The team also included business analysts who were responsible for maintaining the backlog – both creating and further clarifying backlog items. They were on the team because the product owner did not have the time to perform these activities and because they did not have a wealth of analysis skills that they could call on to effectively flesh out the backlog.
When to Use It
This model is a less effective version of product ownership model 2 and product ownership model 3, but it can be useful if a product owner is available in the business but does not have experience in working with delivery teams, does not have experience working with requirements or does not have the availability to effectively maintain the backlog to the extent that the delivery team finds most useful.
This model can also be useful where the internal product itself, or the environment in which it exists, is quite complicated – meaning there are a lot systems, organizations or people that are involved in order to reach the desired outcome. In this case the product manager and product owner focus on prioritization and subject matter expertise, while the business analysts spend a considerable amount of time uncovering interactions and other parts of the organization that may be impacted.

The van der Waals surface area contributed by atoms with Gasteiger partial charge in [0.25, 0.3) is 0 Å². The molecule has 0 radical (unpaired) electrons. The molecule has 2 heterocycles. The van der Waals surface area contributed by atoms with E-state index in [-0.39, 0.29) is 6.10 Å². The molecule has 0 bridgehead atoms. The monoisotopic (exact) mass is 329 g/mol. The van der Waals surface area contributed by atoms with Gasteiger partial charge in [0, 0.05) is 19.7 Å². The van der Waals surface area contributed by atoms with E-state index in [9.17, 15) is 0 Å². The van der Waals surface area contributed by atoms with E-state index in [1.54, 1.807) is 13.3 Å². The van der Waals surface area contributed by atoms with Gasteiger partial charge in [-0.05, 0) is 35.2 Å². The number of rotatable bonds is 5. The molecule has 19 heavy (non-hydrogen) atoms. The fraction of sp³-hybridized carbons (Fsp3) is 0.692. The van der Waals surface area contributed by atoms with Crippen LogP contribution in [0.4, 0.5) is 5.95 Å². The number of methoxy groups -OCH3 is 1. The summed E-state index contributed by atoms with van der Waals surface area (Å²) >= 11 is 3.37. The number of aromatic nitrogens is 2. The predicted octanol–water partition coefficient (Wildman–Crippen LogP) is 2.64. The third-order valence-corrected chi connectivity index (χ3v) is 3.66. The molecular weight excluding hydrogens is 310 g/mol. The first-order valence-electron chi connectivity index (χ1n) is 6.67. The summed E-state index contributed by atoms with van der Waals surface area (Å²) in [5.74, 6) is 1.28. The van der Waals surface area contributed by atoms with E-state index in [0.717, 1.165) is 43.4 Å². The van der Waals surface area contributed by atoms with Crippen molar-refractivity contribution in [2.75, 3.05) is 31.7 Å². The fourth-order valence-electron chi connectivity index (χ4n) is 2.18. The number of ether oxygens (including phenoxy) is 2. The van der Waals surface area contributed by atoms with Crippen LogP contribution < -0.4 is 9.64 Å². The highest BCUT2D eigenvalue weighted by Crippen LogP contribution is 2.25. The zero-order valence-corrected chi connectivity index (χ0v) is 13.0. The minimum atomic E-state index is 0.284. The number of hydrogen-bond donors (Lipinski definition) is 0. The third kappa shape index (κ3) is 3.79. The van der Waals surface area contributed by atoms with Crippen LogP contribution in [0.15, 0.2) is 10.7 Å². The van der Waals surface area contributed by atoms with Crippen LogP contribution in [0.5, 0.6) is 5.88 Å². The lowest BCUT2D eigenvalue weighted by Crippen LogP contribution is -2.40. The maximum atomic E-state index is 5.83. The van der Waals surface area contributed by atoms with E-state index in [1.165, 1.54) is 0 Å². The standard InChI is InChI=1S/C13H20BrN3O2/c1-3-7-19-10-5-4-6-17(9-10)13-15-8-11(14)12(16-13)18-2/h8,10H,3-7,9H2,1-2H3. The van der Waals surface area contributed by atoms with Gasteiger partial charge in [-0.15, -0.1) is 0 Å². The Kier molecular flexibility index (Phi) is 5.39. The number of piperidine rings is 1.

This model is most often seen in internal product settings in large organizations that are new to using agile, long standing teams, and having stakeholders work directly with the delivery team. This model may be needed as teams move from reliance on extensive documentation to more effective ways of building and maintaining shared understanding.
Pros of the Model
- Supplements product managers and product owners if they do not have experience describing backlog items in a form useful for the delivery team
- Provides a means to get subject matter expertise available to the delivery team even when the business unit does not have someone they can dedicate full time to the effort.
Cons of the Model
- Increased opportunity for communication errors due to the number of intermediaries involved. Communication in this model inherently goes Product Manager -> Product Owner -> business analyst -> team causing the opportunity for errors and delay.
- Increased opportunity for decisions made by the wrong product person
- Decisions made by one of the product people can be overridden by another product person after work has started on a particular item